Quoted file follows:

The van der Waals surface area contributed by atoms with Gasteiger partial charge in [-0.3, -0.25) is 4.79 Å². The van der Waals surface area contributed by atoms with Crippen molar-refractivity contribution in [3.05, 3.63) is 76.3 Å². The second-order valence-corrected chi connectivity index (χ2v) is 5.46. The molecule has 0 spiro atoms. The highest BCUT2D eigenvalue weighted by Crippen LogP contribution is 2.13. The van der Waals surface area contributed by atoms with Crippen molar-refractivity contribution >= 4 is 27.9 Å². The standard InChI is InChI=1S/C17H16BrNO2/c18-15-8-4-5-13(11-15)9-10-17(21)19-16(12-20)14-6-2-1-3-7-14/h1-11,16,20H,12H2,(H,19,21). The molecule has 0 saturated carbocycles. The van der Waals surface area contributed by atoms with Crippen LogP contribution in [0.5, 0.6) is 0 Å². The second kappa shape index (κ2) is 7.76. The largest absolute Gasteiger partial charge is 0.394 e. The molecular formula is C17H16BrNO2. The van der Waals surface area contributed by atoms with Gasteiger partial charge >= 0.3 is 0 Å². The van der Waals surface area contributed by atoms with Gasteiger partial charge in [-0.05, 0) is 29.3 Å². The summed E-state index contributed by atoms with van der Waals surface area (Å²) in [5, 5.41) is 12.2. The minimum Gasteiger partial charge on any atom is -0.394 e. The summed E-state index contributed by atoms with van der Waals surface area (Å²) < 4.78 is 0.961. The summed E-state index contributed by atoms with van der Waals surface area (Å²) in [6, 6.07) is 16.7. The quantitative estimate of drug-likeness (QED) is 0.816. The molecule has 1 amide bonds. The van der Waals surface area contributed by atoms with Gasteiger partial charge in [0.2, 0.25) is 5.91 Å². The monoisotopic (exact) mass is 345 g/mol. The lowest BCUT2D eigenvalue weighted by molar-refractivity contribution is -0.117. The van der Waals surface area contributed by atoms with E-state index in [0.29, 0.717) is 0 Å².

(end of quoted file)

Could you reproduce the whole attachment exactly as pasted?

The van der Waals surface area contributed by atoms with Gasteiger partial charge in [-0.3, -0.25) is 4.79 Å². The van der Waals surface area contributed by atoms with Crippen molar-refractivity contribution in [3.05, 3.63) is 76.3 Å². The second-order valence-corrected chi connectivity index (χ2v) is 5.46. The molecule has 0 spiro atoms. The highest BCUT2D eigenvalue weighted by Crippen LogP contribution is 2.13. The van der Waals surface area contributed by atoms with Crippen molar-refractivity contribution >= 4 is 27.9 Å². The standard InChI is InChI=1S/C17H16BrNO2/c18-15-8-4-5-13(11-15)9-10-17(21)19-16(12-20)14-6-2-1-3-7-14/h1-11,16,20H,12H2,(H,19,21). The molecule has 0 saturated carbocycles. The van der Waals surface area contributed by atoms with Crippen LogP contribution in [0.5, 0.6) is 0 Å². The second kappa shape index (κ2) is 7.76. The largest absolute Gasteiger partial charge is 0.394 e. The molecular formula is C17H16BrNO2. The van der Waals surface area contributed by atoms with Gasteiger partial charge >= 0.3 is 0 Å². The van der Waals surface area contributed by atoms with Gasteiger partial charge in [-0.05, 0) is 29.3 Å². The summed E-state index contributed by atoms with van der Waals surface area (Å²) in [5, 5.41) is 12.2. The minimum Gasteiger partial charge on any atom is -0.394 e. The summed E-state index contributed by atoms with van der Waals surface area (Å²) < 4.78 is 0.961. The summed E-state index contributed by atoms with van der Waals surface area (Å²) in [6, 6.07) is 16.7. The quantitative estimate of drug-likeness (QED) is 0.816. The molecule has 1 amide bonds. The van der Waals surface area contributed by atoms with Gasteiger partial charge in [0.2, 0.25) is 5.91 Å². The monoisotopic (exact) mass is 345 g/mol. The lowest BCUT2D eigenvalue weighted by molar-refractivity contribution is -0.117. The van der Waals surface area contributed by atoms with E-state index in [0.29, 0.717) is 0 Å².